Demutualisation plan sparks member row at Yorkshire agri co-op

Members of Brandsby Agricultural Trading Association are calling for a vote of no confidence in the board

Members of a Yorkshire farmers’ co-op have called a meeting in a bid to reject proposals to demutualise and create a private company limited by shares.

Brandsby Agricultural Trading Association (Bata) has been a co-op since its inception in 1894, supplying agricultural and energy products to farmers and the wider rural community and running 11 Country Stores.

Some of its 4,000 members are unhappy with the demutualisation plan and have launched a ‘vote no’ campaign, handing out leaflets in the area.

A group of around 50 members is reported to have called a meeting next Monday (14 August), where a resolution will be put forward to reject the demutualisation plan, requiring a two-thirds majority of those voting.

A second resolution proposes a vote of no confidence in the board and the removal of the current directors from office.

Former chair and farmer member Charles Brader told the Rydedale-based local paper Gazette & Herald: “We believe that if the conversion is successful that Bata will, before long, be either sold or broken up.

“We believe that after 130 very successful years, that it has proved that it can survive and prosper.

“The co-operative society has conducted numerous surveys and found that staff working at a co-operative are often more fulfilled than the private sector.

“We have not been given any convincing reasons to believe that Bata will be better able to compete after conversion.”

“Member rights and future potential benefits would seem to be weakened post conversion.”

He said the co-op’s assets meant it was capable of raising capital, reducing the need to change structure, and criticised plans for a new board that “would not have an active farmer on the board at all and would have a 6-3 split executive versus non-executive”.

“The members of Bata have long standing loyalty and close relationship with the company and care for it, not just as a profitable company but as a provider of services to their community. If the conversion does go ahead they are concerned that it will be just profit lead and feel that it would be detrimental to them and their businesses.”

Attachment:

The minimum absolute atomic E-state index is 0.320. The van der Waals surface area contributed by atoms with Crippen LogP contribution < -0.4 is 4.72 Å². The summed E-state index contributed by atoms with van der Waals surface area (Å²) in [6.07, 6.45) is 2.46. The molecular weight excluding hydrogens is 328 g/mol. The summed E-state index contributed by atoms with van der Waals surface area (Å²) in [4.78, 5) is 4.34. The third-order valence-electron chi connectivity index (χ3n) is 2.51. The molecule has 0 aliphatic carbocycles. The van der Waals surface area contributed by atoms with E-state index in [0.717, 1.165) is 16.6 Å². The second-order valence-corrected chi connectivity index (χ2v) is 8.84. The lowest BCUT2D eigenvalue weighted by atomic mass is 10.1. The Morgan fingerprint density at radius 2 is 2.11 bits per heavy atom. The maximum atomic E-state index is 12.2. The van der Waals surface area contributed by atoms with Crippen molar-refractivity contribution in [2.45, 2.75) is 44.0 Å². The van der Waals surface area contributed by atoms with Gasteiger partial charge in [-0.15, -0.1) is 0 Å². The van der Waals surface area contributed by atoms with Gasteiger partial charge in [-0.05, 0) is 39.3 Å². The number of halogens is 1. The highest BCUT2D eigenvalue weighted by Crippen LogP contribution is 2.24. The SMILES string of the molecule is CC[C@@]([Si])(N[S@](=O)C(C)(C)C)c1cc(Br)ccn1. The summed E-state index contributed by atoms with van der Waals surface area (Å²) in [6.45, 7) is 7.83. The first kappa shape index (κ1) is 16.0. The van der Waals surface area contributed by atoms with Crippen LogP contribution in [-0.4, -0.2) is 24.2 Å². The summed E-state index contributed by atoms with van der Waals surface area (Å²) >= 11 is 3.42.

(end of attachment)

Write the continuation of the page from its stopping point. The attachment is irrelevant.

But Bata executive Andrew Richardson told the paper most members had given a positive response to the plan, and said the move was necessary to allow the business to raise capital.

“We have put forward this proposal to convert from a co-op to a limited company which will open doors to other areas,” he said.

“Unfortunately some people have been misleading others but the majority of people we have spoken to are in favour of the move.

“We also encourage members to contact us directly and we will be happy to answer any questions they have.”

The day after the members’ meeting, the co-op has called a special members meeting at York Marriott Hotel to vote on the demutualisation.

Its resolution to members is that pursuant to section 112(1)(a) of the Co-operative and Community Benefit Societies Act 2014 and Rule 17.2 of the Society’s Rules, Brandsby Agricultural Trading Association Limited (with registered number IP03289R) (“Society”) be and is hereby converted into a private company limited by shares with the same name and registered under the Companies Act 2006 (“Conversion”) on terms that all members of the Society immediately prior to the Conversion shall become members of the Company immediately after the Conversion.”

The issue of co-ops’ ability to raise capital has been the subject of high-profile campaigning by the movement in recent years, with cases like 2021’s failed demutualisation bid for insurer LV= offered as examples of the need for reform.

Prominent voices in the call for reform include Co-operatives UK, the Co-op Party and Mutuo, and positive steps include the recent passage of Mark Hendrick’s Co-ops, Mutuals and Friendly Societies Bill and a government pledge to reform existing co-op law.

  • Bata has been contacted for further comment

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